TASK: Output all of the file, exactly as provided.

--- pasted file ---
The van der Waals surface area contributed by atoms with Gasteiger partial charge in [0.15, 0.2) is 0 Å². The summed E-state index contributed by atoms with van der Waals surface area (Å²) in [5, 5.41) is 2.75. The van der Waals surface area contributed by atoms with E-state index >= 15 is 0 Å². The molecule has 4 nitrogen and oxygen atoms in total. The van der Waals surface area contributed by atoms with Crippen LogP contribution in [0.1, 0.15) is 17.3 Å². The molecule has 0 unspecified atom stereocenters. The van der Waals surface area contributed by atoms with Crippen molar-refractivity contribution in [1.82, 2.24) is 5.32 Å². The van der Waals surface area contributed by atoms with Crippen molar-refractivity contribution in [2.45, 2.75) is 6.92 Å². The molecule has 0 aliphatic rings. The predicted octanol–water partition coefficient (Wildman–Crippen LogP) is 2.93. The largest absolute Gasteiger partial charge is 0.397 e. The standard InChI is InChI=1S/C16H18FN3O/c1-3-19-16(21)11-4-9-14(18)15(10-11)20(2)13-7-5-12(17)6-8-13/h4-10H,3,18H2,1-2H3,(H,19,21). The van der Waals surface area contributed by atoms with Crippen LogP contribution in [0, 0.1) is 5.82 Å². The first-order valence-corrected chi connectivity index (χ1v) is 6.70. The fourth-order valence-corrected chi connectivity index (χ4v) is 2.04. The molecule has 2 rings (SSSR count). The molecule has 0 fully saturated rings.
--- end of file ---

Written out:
The van der Waals surface area contributed by atoms with Gasteiger partial charge in [0.15, 0.2) is 0 Å². The summed E-state index contributed by atoms with van der Waals surface area (Å²) in [5, 5.41) is 2.75. The van der Waals surface area contributed by atoms with E-state index >= 15 is 0 Å². The molecule has 4 nitrogen and oxygen atoms in total. The van der Waals surface area contributed by atoms with Crippen LogP contribution in [0.1, 0.15) is 17.3 Å². The molecule has 0 unspecified atom stereocenters. The van der Waals surface area contributed by atoms with Crippen molar-refractivity contribution in [1.82, 2.24) is 5.32 Å². The van der Waals surface area contributed by atoms with Crippen molar-refractivity contribution in [2.45, 2.75) is 6.92 Å². The molecule has 0 aliphatic rings. The predicted octanol–water partition coefficient (Wildman–Crippen LogP) is 2.93. The largest absolute Gasteiger partial charge is 0.397 e. The standard InChI is InChI=1S/C16H18FN3O/c1-3-19-16(21)11-4-9-14(18)15(10-11)20(2)13-7-5-12(17)6-8-13/h4-10H,3,18H2,1-2H3,(H,19,21). The van der Waals surface area contributed by atoms with Crippen LogP contribution in [0, 0.1) is 5.82 Å². The first-order valence-corrected chi connectivity index (χ1v) is 6.70. The fourth-order valence-corrected chi connectivity index (χ4v) is 2.04. The molecule has 2 rings (SSSR count). The molecule has 0 fully saturated rings.